Given how attacking Ryan Lowe’s system can be, it was not surprising that the defence was often opened up, but Palmer was the perfect last line of defence. His strength and ability to judge the flight of a cross makes him dependable from set-pieces. His hand-eye-coordination is excellent, reducing the number of rebounds by catching powerful shots or pushing them safely away from goal. His distribution is very good, though can be patchy at times. Most importantly, he is a player who is fearless and technically excellent when facing one-versus-one situations.
If Palmer does as well as expected in League One, he’ll surely have earned his shot at the Championship within the next two years.
Last season: 16th in League One
After an impressive transfer window saw Lincoln add a series of quality players, the Imps shot out of the traps last season, finishing August second in the table under the leadership of the Cowleys. Their departure for Huddersfield saw their season implode, with just one win in ten following.
By the end of November, only their fast start – combined with Bury, Bolton and Southend having awful starts to the season, some worse than others – was keeping them out of a relegation battle.
A run of six wins in ten saw them pull away from any lingering threat of relegation, but that didn’t stop them going on a further seven-match winless run. After a season started with so much promise, it was a thoroughly disappointing end that saw them play some poor football and struggle to pair up the quality of the squad with the way the manager wishes to play.
Key transfer: Jamie Jones
When Appleton arrived at Lincoln, he was not short of attacking midfield talents, but a lack of central midfielders who were comfortable on the ball and could influence the team going forward. With most of the attacking midfielders deemed surplus to requirements, he has now brought in a new core of central midfielders. Among them, the headline transfer must be Jamie Jones.
Jones had a stellar season at Crewe, regularly forming part of their skillful and energetic midfield triumvirate along with Ryan Wintle and Tom Lowery. Jones may not have been the jewel in Crewe’s midfield crown, but a goal or assist every two-and-a-half games for a 24-year-old central midfielder is not to be sniffed at – it’s exactly why Appleton was so eager to sign him on a free transfer.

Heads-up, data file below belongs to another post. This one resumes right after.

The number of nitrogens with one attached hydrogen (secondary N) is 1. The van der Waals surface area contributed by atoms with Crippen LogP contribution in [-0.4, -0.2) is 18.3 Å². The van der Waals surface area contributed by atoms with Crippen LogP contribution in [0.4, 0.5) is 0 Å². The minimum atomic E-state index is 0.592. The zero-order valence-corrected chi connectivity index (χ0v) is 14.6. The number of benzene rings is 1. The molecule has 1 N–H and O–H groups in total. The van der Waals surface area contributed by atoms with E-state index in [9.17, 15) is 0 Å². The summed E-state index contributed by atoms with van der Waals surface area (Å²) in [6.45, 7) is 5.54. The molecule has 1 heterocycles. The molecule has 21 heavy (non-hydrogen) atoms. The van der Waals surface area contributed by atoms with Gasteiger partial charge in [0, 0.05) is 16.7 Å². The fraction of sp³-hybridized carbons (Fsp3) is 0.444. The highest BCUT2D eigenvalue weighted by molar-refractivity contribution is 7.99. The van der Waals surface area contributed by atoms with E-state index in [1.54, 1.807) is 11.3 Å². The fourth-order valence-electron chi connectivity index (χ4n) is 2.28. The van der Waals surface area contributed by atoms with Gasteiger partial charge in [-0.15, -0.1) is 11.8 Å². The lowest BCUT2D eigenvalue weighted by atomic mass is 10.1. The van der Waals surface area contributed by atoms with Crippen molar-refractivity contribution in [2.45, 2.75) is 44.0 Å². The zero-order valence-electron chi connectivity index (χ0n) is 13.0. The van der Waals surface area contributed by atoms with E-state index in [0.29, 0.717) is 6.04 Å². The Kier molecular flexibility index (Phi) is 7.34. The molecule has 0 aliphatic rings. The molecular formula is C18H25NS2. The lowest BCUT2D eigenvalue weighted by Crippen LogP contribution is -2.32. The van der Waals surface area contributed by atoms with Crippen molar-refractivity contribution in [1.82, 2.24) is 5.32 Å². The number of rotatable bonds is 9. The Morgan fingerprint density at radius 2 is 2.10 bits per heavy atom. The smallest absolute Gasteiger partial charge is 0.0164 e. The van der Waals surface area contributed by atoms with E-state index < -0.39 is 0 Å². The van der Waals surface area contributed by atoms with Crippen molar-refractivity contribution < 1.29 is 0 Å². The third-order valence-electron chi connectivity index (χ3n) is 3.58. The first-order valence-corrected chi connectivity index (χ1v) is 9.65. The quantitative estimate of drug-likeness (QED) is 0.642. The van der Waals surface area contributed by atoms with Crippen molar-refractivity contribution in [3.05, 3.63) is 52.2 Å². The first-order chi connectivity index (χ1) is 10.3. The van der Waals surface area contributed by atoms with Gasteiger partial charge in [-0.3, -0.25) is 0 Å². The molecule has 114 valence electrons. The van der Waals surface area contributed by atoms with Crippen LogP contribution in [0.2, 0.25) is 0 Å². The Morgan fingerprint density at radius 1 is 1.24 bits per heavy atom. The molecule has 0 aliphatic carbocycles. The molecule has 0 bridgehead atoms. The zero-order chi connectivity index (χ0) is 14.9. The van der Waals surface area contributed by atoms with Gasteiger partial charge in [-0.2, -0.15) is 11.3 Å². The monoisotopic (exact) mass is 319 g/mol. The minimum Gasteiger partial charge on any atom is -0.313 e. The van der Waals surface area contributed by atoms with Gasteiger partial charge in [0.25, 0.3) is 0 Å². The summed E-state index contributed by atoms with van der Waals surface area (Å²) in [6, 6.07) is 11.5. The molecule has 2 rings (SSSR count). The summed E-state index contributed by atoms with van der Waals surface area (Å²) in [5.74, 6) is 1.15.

Jones will now be tasked with playing the same role that Liam Sercombe did for Appleton at Oxford: retaining possession, high-pressing, box-to-box, goal-threat. He’s an astute signing, and an important one for the system he intends to play.
It’s been a summer of change for Lincoln City. 15 players out, 12 in, as Michael Appleton attempts to shape the club to suit his requirements. Battle-hardened veterans of the Cowley era have departed, with a new class of players – more comfortable in possession, though maybe less hard-working – have arrived in their stead.
The clear-out was probably needed. The success of players like Michael Bostwick, Neal Eardley, Lee Frecklington and Jason Shackell under Cowley made Appleton appear a comparatively worse manager. Managing a fresh team, the comparisons will be harder to draw for irate fans if the club goes through form as inconsistently as last season.
Yet, smart though they’ve been, Lincoln’s recruitment hasn’t been as polished as other clubs, at least on paper. A run at the play-offs certainly isn’t off the cards, but finishing in the top half would be an achievement this season.
(provided by Lincoln City fanzine The Stacey West)
This season is one of optimism and hope for the Imps. Losing manager Danny Cowley was a blow last season and new boss Michael Appleton did well in ensuring our collapse wasn’t severe. Over the summer, he’s recruited his own squad, resulting in the highest player turnover in the division. Pre-season has seen him try different formations and use players in different positions, but two cup games later we’re still unbeaten and looking a decent prospect. There might be concerns over our killer instinct in front of goal, but if 75% of our incoming players reach their potential then we could be a real dark horse. The more likely outcome is for us to sit upper midtable again, perhaps not troubling the top six but not spending too much time worrying about the bottom four either.